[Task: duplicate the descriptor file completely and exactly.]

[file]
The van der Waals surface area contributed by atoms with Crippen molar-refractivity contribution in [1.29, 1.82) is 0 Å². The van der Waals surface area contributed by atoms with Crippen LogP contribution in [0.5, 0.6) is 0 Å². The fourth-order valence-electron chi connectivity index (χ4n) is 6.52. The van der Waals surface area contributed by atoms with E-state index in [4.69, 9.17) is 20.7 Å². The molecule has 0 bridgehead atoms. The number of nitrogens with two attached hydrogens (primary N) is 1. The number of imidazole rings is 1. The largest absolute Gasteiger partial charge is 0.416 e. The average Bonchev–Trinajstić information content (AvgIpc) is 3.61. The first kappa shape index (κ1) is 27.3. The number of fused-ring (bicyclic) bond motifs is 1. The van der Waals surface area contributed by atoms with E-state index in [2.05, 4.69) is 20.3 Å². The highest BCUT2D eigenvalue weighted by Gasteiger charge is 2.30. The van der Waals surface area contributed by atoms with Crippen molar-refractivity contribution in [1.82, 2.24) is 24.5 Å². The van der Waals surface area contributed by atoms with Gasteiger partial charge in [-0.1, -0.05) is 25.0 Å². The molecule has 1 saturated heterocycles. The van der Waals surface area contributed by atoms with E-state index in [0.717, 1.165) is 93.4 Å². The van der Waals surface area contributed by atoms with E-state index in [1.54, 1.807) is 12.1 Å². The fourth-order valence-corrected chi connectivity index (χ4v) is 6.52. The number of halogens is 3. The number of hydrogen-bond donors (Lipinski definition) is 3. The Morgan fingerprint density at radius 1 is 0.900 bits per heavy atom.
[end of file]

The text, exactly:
The van der Waals surface area contributed by atoms with Crippen molar-refractivity contribution in [1.29, 1.82) is 0 Å². The van der Waals surface area contributed by atoms with Crippen LogP contribution in [0.5, 0.6) is 0 Å². The fourth-order valence-electron chi connectivity index (χ4n) is 6.52. The van der Waals surface area contributed by atoms with E-state index in [4.69, 9.17) is 20.7 Å². The molecule has 0 bridgehead atoms. The number of nitrogens with two attached hydrogens (primary N) is 1. The number of imidazole rings is 1. The largest absolute Gasteiger partial charge is 0.416 e. The average Bonchev–Trinajstić information content (AvgIpc) is 3.61. The first kappa shape index (κ1) is 27.3. The number of fused-ring (bicyclic) bond motifs is 1. The van der Waals surface area contributed by atoms with E-state index in [2.05, 4.69) is 20.3 Å². The highest BCUT2D eigenvalue weighted by Gasteiger charge is 2.30. The van der Waals surface area contributed by atoms with Crippen molar-refractivity contribution in [1.82, 2.24) is 24.5 Å². The van der Waals surface area contributed by atoms with Gasteiger partial charge in [-0.1, -0.05) is 25.0 Å². The molecule has 1 saturated heterocycles. The van der Waals surface area contributed by atoms with E-state index in [0.717, 1.165) is 93.4 Å². The van der Waals surface area contributed by atoms with E-state index in [1.54, 1.807) is 12.1 Å². The fourth-order valence-corrected chi connectivity index (χ4v) is 6.52. The number of halogens is 3. The number of hydrogen-bond donors (Lipinski definition) is 3. The Morgan fingerprint density at radius 1 is 0.900 bits per heavy atom.